I once read that the most expensive paint colors were also the most difficult to describe. We can all picture buttercup yellow, but can you imagine a sandy mixture of yellow with hints of pink and gray? Or that pretty, silvery green color that so often appears on spring things, like lambs ear or dusty miller? What are those colors called?
Of course, there are experts who know about the names, uses, and mixes of each strange new hue. Like the folks at Pantone, who have just discovered the Worst Color Ever, which the Australian government plans to use on cigarette packs to deter smokers. (If you ask me, a crappy brown box wont be nearly as effective at deterring smokers than pictures of cancer patients—which is what they do in Canada—but you do you, Australia!) Another place you’ll find experts in color is at The Straus Center. This Harvard-affiliated color library is home to all sorts of rare and valuable colors, including mummy brown and dragon’s blood. Their samples are made from plants and minerals, chemical compounds and organic detritus. They run the gamut from startlingly bright to subtle and murky.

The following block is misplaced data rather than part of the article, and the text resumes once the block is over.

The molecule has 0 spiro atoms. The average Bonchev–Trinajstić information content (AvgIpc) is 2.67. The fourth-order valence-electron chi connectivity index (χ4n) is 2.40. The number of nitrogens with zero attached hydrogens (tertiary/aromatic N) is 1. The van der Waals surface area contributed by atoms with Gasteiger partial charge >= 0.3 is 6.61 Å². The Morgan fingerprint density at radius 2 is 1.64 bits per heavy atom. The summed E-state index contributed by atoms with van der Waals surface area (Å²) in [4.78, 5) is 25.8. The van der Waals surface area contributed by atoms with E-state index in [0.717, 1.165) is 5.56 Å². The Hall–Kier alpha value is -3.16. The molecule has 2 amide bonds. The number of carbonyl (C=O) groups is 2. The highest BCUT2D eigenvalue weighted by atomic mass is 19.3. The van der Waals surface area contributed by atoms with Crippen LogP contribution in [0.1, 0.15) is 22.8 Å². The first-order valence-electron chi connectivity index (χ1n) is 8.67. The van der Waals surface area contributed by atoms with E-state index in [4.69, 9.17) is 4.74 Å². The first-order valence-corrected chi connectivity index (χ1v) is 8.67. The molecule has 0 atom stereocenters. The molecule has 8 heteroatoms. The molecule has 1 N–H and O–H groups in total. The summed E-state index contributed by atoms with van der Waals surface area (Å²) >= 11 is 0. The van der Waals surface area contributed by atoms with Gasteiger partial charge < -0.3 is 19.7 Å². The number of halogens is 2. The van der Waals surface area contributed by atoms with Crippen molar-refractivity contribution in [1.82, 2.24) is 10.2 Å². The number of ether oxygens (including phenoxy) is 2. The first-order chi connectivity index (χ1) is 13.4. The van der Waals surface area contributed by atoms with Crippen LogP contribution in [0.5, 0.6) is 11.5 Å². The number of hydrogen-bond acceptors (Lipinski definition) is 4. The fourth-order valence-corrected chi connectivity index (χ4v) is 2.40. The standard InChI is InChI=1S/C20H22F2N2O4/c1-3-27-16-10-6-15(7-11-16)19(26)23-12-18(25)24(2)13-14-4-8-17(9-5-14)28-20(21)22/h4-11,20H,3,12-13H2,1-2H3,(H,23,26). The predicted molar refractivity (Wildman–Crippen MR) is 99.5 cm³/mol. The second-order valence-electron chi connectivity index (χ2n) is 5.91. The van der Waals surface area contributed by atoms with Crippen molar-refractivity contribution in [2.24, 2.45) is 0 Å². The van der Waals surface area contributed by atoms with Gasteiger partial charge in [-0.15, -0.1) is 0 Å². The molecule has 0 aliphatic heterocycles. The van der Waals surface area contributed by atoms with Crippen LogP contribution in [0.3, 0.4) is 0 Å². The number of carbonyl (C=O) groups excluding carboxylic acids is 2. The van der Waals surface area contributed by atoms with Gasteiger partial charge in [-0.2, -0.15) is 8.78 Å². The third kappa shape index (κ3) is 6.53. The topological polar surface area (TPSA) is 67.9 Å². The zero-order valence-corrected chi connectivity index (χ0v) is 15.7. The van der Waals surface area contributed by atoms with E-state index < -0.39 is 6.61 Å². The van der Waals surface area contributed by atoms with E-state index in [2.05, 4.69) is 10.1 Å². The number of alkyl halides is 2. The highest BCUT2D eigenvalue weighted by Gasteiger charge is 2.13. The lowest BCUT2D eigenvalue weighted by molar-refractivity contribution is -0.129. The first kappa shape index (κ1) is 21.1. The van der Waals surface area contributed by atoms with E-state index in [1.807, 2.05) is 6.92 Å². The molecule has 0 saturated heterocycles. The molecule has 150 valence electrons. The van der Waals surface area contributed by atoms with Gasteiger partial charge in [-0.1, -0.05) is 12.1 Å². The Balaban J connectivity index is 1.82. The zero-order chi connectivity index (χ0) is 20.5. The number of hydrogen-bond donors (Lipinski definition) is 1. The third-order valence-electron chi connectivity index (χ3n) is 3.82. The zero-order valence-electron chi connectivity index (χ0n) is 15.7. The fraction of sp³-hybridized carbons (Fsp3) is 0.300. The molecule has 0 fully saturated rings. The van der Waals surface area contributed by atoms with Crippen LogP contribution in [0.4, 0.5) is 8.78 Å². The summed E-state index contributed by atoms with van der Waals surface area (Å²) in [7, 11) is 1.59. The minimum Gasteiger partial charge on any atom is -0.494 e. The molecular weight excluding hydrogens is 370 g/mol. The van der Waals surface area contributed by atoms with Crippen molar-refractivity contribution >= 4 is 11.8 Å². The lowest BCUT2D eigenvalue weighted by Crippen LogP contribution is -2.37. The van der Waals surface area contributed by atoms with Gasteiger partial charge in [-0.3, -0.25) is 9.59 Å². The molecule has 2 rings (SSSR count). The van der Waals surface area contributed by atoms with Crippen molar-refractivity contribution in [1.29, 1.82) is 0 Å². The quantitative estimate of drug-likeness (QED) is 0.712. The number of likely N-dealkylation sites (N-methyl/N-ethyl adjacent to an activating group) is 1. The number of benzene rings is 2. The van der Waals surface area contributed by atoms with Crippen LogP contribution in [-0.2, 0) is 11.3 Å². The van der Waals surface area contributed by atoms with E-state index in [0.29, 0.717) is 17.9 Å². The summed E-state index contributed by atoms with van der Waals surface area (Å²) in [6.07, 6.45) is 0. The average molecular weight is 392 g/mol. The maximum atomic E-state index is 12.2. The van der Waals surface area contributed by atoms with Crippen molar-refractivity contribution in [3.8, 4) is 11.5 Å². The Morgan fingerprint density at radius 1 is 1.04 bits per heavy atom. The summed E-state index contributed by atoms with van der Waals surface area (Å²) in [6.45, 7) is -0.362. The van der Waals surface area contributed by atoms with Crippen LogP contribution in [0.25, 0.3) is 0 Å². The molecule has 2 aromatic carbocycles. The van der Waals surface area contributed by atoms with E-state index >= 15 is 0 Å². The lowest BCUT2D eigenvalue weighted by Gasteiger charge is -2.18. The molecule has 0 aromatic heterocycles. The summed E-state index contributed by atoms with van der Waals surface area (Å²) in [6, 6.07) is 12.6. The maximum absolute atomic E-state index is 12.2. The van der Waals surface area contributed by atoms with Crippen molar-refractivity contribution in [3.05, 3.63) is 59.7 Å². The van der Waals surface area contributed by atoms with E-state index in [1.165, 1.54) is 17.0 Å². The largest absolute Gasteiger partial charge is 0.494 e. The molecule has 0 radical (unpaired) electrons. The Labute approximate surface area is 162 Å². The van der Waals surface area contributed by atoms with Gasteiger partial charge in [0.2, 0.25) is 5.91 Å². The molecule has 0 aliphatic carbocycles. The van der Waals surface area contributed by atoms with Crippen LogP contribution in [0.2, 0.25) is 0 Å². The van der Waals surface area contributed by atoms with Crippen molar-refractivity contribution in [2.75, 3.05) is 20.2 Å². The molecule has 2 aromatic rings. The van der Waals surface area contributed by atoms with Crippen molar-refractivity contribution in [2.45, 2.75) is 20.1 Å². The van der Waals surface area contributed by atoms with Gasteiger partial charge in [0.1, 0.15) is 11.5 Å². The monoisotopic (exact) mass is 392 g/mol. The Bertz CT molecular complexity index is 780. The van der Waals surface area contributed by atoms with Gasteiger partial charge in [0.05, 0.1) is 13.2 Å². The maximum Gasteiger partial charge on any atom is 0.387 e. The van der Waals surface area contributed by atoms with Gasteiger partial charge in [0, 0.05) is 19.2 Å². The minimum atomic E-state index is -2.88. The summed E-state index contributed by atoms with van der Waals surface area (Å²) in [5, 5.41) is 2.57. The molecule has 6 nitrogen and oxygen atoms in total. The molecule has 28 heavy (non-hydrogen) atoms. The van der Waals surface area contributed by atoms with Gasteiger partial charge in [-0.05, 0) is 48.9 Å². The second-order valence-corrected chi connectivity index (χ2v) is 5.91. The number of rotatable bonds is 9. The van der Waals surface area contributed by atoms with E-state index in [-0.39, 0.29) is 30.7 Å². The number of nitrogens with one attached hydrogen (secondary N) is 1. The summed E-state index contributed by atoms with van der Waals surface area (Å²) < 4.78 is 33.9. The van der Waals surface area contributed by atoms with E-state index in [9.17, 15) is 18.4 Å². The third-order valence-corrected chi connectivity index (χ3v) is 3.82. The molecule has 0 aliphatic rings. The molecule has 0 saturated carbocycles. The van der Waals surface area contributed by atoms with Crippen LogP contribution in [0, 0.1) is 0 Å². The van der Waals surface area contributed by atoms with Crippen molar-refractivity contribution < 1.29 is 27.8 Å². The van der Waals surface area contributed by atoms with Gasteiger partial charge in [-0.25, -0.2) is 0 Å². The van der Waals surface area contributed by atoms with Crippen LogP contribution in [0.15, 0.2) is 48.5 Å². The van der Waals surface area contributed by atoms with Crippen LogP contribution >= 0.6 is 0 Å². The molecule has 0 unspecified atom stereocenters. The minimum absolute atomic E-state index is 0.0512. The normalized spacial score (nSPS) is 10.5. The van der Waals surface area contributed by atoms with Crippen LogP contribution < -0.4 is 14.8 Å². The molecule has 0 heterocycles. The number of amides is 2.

The pigments at Harvard are used primarily for scientific analysis (like one time, scientists at the Straus Center used chemical analysis to out a faux-Jackson Pollock painting as a forgery). However, in my head I like to pretend that “Color Librarian” is a job title I could hold—if I studied my colors enough, that is. Aside from sorting and categorizing colors, I would like to be hired to name colors. Hard acorn green, dog’s ear pink, maple syrup brown, dead tooth gray, distant mountain blue. I’d spend my days matching pigments with their ephemeral counterparts, the things we see but can’t extract color from, the impossible things that slip right through our eyes and into memory. Insomnia street-light yellow, strawberry top pink, dandelion fuzz white.